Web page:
Post-It Power: Post-It Power

 
 
 
Post-It Power
Students In Action
 
 
Students In Action
 
 
 
Assessment & Data

Post-It Power

Teachers need feedback from their students constantly to make good decisions. One way I check what my students brains are doing is through Post it Power. This strategy involves students writing an answer to either a reflective question or math problem that will illuminate their understanding. Using this information, I get a powerful, visual snapshot of the class that helps me to make decisions about the following days' lesson. 

Strategy Resources (2)
Students In Action
 
 
 
Teacher Reflection
 
 
In this video, I explain to students the choices that they have in their reflection question. This student choice gives them some control over the question they feel best about, which is often pretty illuminating.
 
Students In Action
 
 
Teacher Reflection
 
 
In this video, I explain to students the choices that they have in their reflection question. This student choice gives them some control over the question they feel best about, which is often pretty illuminating.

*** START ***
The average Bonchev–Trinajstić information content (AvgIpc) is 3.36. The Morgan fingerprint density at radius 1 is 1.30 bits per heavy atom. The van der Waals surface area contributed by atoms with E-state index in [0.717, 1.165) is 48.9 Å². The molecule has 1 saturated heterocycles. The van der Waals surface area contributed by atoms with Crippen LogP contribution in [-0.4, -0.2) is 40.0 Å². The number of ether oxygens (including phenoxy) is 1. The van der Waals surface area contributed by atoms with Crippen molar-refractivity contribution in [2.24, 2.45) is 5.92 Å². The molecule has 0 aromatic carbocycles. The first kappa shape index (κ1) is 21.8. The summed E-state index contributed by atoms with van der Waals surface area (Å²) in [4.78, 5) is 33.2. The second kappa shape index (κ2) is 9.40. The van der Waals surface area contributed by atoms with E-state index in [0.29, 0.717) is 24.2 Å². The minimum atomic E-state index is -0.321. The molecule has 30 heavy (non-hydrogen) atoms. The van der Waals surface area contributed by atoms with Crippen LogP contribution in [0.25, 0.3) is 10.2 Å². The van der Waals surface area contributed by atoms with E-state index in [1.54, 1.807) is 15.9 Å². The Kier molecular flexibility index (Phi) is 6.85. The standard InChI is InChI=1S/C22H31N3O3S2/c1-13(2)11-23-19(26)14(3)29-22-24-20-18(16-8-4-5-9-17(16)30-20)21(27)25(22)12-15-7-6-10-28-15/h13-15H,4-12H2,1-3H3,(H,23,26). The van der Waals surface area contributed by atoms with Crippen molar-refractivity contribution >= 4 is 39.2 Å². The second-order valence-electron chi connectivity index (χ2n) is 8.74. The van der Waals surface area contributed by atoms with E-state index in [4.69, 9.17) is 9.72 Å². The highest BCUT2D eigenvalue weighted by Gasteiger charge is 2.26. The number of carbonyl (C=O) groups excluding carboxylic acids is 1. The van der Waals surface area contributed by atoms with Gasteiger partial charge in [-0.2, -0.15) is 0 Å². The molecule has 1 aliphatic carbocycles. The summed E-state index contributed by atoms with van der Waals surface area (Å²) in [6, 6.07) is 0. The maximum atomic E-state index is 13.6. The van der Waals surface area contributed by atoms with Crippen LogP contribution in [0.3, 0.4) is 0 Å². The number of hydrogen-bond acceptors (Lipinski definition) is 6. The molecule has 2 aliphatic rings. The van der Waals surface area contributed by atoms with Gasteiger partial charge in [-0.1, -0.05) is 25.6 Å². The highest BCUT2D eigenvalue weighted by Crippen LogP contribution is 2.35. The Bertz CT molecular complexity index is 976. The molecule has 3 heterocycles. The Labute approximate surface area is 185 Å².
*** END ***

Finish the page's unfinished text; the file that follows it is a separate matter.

Daniel Utset-Guerrero
Holmes Elementary School
Miami, FL


 

About this strategy

Prep Time:
Quick
Subject:
Math
Grade:
Fifth grade
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Brain Power is a strategy my students and I use to promote a classroom culture of risk-taking, resilience, and collaboration. Early in the year, I teach my students to wiggle their fingers towards their peers who are thinking of an answer or trying to correct an incorrect response. This strategy creates wait time and encourages my students to continue their thinking process without giving up.

 
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Workshop is a powerful strategy that provides my students with a degree of choice in how they learn the content in my blended learning classroom. It is also a method of holding them accountable for their choices. I believe that it's important for my students to learn how to manage their time and how to evaluate their learning options so that they can grow closer to taking charge of their own education. Each day, student groups receive "tallies"--ratings for moving quickly, making smooth transitions, and employing responses that feature academic vocabulary and professionalism. I use these tallies to determine the order in which student groups select their blended learning stations on the following day. 

 
 
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